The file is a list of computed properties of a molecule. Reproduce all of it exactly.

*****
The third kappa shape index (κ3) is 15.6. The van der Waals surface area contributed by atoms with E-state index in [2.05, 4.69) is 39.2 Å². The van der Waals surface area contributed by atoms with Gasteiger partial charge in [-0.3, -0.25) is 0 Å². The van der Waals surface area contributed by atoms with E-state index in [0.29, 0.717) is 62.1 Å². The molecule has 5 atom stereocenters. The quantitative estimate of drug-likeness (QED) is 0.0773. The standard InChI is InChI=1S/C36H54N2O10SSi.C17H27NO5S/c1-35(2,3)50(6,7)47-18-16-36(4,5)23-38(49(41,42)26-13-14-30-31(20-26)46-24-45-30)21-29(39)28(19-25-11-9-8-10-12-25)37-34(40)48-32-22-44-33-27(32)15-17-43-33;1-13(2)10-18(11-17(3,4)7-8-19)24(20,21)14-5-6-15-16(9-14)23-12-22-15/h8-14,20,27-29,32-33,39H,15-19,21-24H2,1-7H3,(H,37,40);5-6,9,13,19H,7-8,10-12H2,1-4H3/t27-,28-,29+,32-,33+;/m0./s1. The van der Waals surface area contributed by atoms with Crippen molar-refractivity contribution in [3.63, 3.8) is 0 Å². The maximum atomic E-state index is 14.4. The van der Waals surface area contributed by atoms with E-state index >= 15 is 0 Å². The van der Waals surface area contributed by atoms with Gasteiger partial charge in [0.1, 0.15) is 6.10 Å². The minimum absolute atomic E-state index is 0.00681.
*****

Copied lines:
The third kappa shape index (κ3) is 15.6. The van der Waals surface area contributed by atoms with E-state index in [2.05, 4.69) is 39.2 Å². The van der Waals surface area contributed by atoms with Gasteiger partial charge in [-0.3, -0.25) is 0 Å². The van der Waals surface area contributed by atoms with E-state index in [0.29, 0.717) is 62.1 Å². The molecule has 5 atom stereocenters. The quantitative estimate of drug-likeness (QED) is 0.0773. The standard InChI is InChI=1S/C36H54N2O10SSi.C17H27NO5S/c1-35(2,3)50(6,7)47-18-16-36(4,5)23-38(49(41,42)26-13-14-30-31(20-26)46-24-45-30)21-29(39)28(19-25-11-9-8-10-12-25)37-34(40)48-32-22-44-33-27(32)15-17-43-33;1-13(2)10-18(11-17(3,4)7-8-19)24(20,21)14-5-6-15-16(9-14)23-12-22-15/h8-14,20,27-29,32-33,39H,15-19,21-24H2,1-7H3,(H,37,40);5-6,9,13,19H,7-8,10-12H2,1-4H3/t27-,28-,29+,32-,33+;/m0./s1. The van der Waals surface area contributed by atoms with Crippen molar-refractivity contribution in [3.63, 3.8) is 0 Å². The maximum atomic E-state index is 14.4. The van der Waals surface area contributed by atoms with E-state index >= 15 is 0 Å². The van der Waals surface area contributed by atoms with Gasteiger partial charge in [0.1, 0.15) is 6.10 Å². The minimum absolute atomic E-state index is 0.00681.